The BS Test

The only words you should use in your marketing, home page, or mission statement are ones that clearly and honestly communicate the value you bring to the table.

Platitudes (premier, best, world-class, leading, value-added, best in class, results-oriented) fail the BS test and divert attention away from that which really matters to your clients…how you solve their problems.

If you’re even slightly unsure about the validity of your claims, why would anyone else believe them?

Small and Slow

The largest organizations seem to take months or years to change direction and adopt new strategies.

Why?

A big reason seems to be the need to gain consensus, whether through committee, shareholder vote or even public opinion. Makes sense I guess. After all, there are quite a few stakeholders at Verizon, GM and Microsoft.

Why then do so many boutique firms suffer from the same inertia? Why does it seem that their marketing strategies, service offerings and customer service systems seem so static?

One of the greatest benefits of being smaller is being faster. In fact, speed may be your one true advantage over much larger, more influential firms. One of the most valuable systems you can put into place is a process for quickly making intelligent decisions and executing new strategies. By focusing on the how of making course corrections, you’ll eventually build a truly nimble, adaptive culture that is poised to take advantage of new opportunities months before others even realize that they exist.

Tricky

Here’s a surefire way to lose credibility and instantly destroy any chance of earning a potential client’s trust: Pretend to be a prospect.

Example: Acting like you are in the market to buy services from a company that “just happens to be” a prospect. It’s not just creepy and unethical, but doomed for failure as well. Consider that sales professionals with any level of experience can easily tune into your true intentions. After all, that’s what all of the intelligent, probing questions they ask are designed to do…uncover your true needs and pain points. If after talking for an hour about their services, what will happen when you switch to how your own firm “coincidentally” has solutions for them as well?

If the only way you can get in the door is a bag of tricks, what does that say about your belief in the value of the services you are selling?

Targeted Darwinism

A new business is like any other complex organism…in order to survive in its environment, it needs to be perfectly adapted.

A business idea is designed by choice, not random selection. You look at the world around you and, hoping to give your fledgling creation the best chance of survival, you create your business based on the climate and conditions you find. Sure, it will hopefully grow and adapt on its own, eventually morphing into something hardly recognizable. But at the beginning, when it is young and weak and easy to kill, the better you design it to survive the harsh winters, predators and scarce resources, the higher the chances it will live to fight another day.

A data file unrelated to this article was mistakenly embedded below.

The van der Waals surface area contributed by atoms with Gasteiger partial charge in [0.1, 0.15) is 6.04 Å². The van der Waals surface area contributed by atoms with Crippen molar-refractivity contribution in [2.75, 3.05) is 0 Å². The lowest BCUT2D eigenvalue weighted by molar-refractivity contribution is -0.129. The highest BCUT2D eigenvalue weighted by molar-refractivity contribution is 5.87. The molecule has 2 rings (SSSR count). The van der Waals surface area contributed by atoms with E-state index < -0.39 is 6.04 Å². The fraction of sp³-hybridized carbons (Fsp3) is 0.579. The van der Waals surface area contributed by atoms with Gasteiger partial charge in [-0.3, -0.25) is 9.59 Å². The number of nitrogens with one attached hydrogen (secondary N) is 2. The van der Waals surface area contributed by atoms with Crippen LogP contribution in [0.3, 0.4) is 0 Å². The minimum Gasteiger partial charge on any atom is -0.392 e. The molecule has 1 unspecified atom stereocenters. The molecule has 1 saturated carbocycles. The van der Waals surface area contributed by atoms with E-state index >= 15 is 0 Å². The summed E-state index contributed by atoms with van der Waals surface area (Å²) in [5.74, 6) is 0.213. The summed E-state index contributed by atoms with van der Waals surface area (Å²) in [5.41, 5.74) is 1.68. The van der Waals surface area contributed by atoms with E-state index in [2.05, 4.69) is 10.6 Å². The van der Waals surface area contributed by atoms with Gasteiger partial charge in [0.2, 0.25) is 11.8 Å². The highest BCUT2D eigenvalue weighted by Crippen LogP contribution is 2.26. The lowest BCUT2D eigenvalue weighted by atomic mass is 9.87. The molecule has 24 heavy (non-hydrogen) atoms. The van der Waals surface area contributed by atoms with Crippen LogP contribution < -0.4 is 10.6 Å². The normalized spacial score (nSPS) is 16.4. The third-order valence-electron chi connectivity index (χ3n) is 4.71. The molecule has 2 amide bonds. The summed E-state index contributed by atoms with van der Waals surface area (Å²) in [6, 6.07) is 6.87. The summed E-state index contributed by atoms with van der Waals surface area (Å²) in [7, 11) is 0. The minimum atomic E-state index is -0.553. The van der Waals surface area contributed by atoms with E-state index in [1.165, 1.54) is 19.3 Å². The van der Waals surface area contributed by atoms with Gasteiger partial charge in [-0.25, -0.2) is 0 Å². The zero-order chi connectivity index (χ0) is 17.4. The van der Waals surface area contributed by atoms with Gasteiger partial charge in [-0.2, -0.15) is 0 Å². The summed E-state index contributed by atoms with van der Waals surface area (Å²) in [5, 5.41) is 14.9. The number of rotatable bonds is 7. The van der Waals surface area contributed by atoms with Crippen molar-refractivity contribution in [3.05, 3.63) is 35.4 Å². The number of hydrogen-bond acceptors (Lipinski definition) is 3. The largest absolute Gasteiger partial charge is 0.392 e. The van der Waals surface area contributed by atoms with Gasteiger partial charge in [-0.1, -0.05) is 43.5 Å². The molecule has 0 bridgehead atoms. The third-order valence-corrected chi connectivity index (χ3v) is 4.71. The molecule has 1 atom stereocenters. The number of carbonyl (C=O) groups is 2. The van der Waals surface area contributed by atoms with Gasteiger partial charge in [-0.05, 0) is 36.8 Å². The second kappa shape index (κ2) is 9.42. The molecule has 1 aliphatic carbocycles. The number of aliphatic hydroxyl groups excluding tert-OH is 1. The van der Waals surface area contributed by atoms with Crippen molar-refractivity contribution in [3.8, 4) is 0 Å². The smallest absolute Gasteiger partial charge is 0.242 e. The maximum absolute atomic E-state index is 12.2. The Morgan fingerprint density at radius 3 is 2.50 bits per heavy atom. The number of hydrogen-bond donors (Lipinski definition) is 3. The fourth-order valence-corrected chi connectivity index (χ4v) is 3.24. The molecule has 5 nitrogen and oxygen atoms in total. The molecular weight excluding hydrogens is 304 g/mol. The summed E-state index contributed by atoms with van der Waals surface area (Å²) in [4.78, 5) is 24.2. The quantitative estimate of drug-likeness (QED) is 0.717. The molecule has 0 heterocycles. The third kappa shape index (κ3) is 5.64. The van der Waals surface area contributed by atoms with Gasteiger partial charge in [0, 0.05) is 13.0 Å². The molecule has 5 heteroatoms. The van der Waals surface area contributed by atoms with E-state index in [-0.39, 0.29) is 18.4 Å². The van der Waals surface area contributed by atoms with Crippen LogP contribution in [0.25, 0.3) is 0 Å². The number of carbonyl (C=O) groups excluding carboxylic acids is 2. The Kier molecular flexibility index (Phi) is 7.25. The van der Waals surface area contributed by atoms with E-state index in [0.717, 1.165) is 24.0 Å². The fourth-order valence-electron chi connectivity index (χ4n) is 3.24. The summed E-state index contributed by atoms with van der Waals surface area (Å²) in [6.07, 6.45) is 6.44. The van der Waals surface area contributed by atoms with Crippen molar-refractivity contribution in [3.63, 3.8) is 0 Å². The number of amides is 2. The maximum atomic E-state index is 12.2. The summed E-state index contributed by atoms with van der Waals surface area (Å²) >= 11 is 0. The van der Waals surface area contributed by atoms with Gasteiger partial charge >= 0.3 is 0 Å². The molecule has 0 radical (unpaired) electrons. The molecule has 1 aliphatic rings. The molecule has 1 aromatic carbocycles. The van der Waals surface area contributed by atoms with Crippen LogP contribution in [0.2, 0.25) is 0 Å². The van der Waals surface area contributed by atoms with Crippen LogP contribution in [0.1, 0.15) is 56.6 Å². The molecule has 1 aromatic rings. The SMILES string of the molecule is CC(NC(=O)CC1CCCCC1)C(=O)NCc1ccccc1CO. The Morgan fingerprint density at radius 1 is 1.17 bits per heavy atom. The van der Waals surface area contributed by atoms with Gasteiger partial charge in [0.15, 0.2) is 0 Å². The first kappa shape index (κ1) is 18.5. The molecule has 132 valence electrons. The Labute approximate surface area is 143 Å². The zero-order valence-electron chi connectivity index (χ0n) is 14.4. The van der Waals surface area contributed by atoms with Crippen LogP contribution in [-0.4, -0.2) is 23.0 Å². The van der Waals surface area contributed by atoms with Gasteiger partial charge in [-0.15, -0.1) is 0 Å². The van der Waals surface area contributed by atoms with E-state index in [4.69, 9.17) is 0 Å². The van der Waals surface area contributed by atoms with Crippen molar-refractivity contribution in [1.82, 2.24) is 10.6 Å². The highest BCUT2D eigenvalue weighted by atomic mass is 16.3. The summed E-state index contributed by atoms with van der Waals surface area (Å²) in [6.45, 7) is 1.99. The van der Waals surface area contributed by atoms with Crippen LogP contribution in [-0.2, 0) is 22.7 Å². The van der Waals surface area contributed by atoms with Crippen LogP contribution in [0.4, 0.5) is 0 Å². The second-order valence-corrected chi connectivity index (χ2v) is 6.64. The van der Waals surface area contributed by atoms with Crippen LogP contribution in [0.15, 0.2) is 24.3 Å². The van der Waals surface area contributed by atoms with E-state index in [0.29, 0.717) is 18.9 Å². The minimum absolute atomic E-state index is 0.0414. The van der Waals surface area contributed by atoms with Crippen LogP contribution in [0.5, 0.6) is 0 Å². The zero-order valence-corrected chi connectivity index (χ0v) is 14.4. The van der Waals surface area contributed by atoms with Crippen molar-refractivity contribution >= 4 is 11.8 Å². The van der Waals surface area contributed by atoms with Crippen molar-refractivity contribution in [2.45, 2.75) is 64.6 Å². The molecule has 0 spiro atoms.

No guarantees, just a better shot.

The Spaghetti Strategy

“Let’s throw it against the wall and see what sticks.”

Great idea. If you have a lot of time and a lot of spaghetti.

Experimentation is critical, but it does not replace analytical thinking, research and problem solving. You don’t start with throwing stuff against the wall to see what sticks…

Unless you have unlimited resources, consider saving your pasta. Critical thinking and asking yourself the tough questions about your own ideas is never as fun or interesting as just running out and trying to make something happen. But by learning to take the time up front, you’ll become much better at selecting the right walls to start aiming for, and more will stick. Bon appetite.

Selling Umbrellas on a Sunny Day

The rain in LA reminded me of one of the most basic and straightforward examples of what makes a business, or businessperson, successful.

Rain, in a very narrow and specific context, is a problem. It makes you wet. Being wet in the rain at the wrong time (like when you’re in a suit on your way to a meeting) is no fun. So someone, somewhere invented a solution to this problem. The umbrella.

If you live in New York City, you know that the only time you see someone actively selling umbrellas is…when it rains. On sunny days, you never see someone on the street, trying to convince passersby that they should buy an umbrella in case it rains someday.

That’s because on sunny days, they’re too busy selling sunglasses and bottled water. They still have some umbrellas. They’re safely stored away somewhere, waiting for the right time when selling them makes the most sense.

When they are most needed…

When they have the highest value…

When they solve an actual, urgent, in-your-face problem. In other words, when people are most willing to pay for them.

What do you sell? How badly do people want it? If the answer is “not much,” ask yourself if you are trying to sell umbrellas on a sunny day.